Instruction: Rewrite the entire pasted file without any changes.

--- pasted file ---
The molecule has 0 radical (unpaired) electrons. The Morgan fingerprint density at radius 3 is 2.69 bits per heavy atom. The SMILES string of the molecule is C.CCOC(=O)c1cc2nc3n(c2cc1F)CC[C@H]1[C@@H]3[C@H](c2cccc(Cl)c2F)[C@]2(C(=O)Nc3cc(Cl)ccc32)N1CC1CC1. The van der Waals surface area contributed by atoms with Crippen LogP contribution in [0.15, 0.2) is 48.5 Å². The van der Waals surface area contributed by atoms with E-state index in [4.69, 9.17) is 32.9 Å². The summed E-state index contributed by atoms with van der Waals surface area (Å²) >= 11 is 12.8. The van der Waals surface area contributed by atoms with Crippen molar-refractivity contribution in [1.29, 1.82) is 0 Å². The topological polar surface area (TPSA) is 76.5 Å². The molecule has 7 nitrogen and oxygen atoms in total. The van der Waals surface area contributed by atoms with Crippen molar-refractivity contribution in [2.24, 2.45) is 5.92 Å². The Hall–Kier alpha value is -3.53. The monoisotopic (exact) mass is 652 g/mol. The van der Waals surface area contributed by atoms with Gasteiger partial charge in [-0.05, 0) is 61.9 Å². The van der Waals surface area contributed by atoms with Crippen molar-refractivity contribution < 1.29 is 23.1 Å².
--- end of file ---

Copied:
The molecule has 0 radical (unpaired) electrons. The Morgan fingerprint density at radius 3 is 2.69 bits per heavy atom. The SMILES string of the molecule is C.CCOC(=O)c1cc2nc3n(c2cc1F)CC[C@H]1[C@@H]3[C@H](c2cccc(Cl)c2F)[C@]2(C(=O)Nc3cc(Cl)ccc32)N1CC1CC1. The van der Waals surface area contributed by atoms with Crippen LogP contribution in [0.15, 0.2) is 48.5 Å². The van der Waals surface area contributed by atoms with E-state index in [4.69, 9.17) is 32.9 Å². The summed E-state index contributed by atoms with van der Waals surface area (Å²) >= 11 is 12.8. The van der Waals surface area contributed by atoms with Crippen molar-refractivity contribution in [1.29, 1.82) is 0 Å². The topological polar surface area (TPSA) is 76.5 Å². The molecule has 7 nitrogen and oxygen atoms in total. The van der Waals surface area contributed by atoms with Crippen molar-refractivity contribution in [2.24, 2.45) is 5.92 Å². The Hall–Kier alpha value is -3.53. The monoisotopic (exact) mass is 652 g/mol. The van der Waals surface area contributed by atoms with Gasteiger partial charge in [-0.05, 0) is 61.9 Å². The van der Waals surface area contributed by atoms with Crippen molar-refractivity contribution < 1.29 is 23.1 Å².